Discussion Highlights US and International Response to Attacks on Health in Armed and Civil Conflict


On May 11, the Center for Strategic and International Studies (CSIS) hosted a panel discussion on The Protection of Health Care in Armed and Civil Conflict in Washington, DC. The panel featured Ambassador Jimmy Kolker, principal deputy director of the Office of Global Affairs, US Department of Health and Human Services; Leonard Rubenstein, senior scholar at the Johns Hopkins Bloomberg School of Public Health and a member of the Safeguarding Health in Conflict coalition; and Dr. Mark Steinbeck, health delegate and detention doctor for the International Committee of the Red Cross (ICRC). The panel was moderated by Stephen Morrison, director of CSIS’s Global Health Policy Center.

Panelists discussed the work being done by the ICRC, US Government, and civil society groups such as the Safeguarding Health in Conflict coalition to protect health workers, health services, and infrastructure in armed conflict zones.

In times of conflict “health care is never more needed—but never more vulnerable,” said Rubenstein. He noted that there are four key objectives to accomplish. First, establish medical neutrality not just as law but as a societal norm at the international and national level. Second, collect and disseminate data on attacks on health services, both to generate and inform immediate response and to understand motives and dynamics of attacks. Third, develop strategies to prevent attacks and protect health workers, facilities, and patients in conflict situations. Fourth, assure accountability of the perpetrators. He added that the threat of violence in health facilities is as significant a problem as actual violence, since in situations of insecurity those in need of care are fearful of seeking treatment.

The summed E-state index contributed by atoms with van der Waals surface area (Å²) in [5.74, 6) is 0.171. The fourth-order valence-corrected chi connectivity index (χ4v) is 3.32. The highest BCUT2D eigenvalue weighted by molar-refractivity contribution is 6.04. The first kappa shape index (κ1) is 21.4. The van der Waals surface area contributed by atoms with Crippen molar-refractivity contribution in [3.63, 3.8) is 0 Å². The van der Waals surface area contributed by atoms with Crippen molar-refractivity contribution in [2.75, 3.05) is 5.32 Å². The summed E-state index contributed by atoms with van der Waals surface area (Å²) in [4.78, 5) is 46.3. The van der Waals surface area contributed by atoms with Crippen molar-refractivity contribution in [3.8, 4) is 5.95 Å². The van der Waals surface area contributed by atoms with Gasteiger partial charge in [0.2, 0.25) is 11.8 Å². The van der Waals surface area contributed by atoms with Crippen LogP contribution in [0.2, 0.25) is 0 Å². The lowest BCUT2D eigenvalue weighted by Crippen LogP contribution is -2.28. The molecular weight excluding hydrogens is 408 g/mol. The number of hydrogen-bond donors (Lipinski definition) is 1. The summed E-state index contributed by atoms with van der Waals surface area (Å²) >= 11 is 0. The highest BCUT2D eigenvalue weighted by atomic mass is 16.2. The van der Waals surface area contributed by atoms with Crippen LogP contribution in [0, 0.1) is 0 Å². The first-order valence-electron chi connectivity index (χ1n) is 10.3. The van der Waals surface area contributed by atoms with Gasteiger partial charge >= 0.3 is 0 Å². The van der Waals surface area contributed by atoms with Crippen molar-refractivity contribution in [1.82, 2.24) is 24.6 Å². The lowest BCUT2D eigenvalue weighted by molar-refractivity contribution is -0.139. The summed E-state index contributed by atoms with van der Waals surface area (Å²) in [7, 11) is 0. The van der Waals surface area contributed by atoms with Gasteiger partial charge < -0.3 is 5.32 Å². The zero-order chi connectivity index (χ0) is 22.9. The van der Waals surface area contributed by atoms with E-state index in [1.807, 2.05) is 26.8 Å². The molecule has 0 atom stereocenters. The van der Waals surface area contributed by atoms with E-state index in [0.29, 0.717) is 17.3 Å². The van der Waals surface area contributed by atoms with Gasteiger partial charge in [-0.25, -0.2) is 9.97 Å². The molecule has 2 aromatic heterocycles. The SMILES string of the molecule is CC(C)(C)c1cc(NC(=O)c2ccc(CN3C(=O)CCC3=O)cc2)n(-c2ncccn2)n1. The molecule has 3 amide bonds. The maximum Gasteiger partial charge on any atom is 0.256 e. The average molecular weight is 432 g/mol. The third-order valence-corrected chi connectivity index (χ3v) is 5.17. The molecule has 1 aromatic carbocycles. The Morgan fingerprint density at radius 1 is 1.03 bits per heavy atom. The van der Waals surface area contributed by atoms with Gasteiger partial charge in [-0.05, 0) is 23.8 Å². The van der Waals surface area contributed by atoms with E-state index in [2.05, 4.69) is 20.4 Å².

Dr. Steinbeck spoke about the role of the ICRC, including its Health Care in Danger study as well as its upcoming workshops on best military practices for protecting health care in conflict, in collaboration with the US Department of Defense and other governments.

Ambassador Kolker emphasized that the US Government supports protection of health care in conflict and is working to accomplish this goal. He noted that the Obama Administration is including reporting of attacks against health workers and facilities in the State Department’s annual human rights reports.

All three speakers expressed hope that the provisional agenda item on “WHO’s response, and role as the health cluster lead, in meeting the growing demands of health in humanitarian emergencies” will pass as a resolution at the 65th World Health Assembly in Geneva, which begins on May 21st. This initiative stems from a resolution the World Health Organization’s Executive Board passed earlier this year, calling on the WHO Director General “to provide leadership at the global level in developing methods for systematic collection and dissemination of data on attacks on health facilities, health workers, health transports, and patients in complex humanitarian emergencies […].”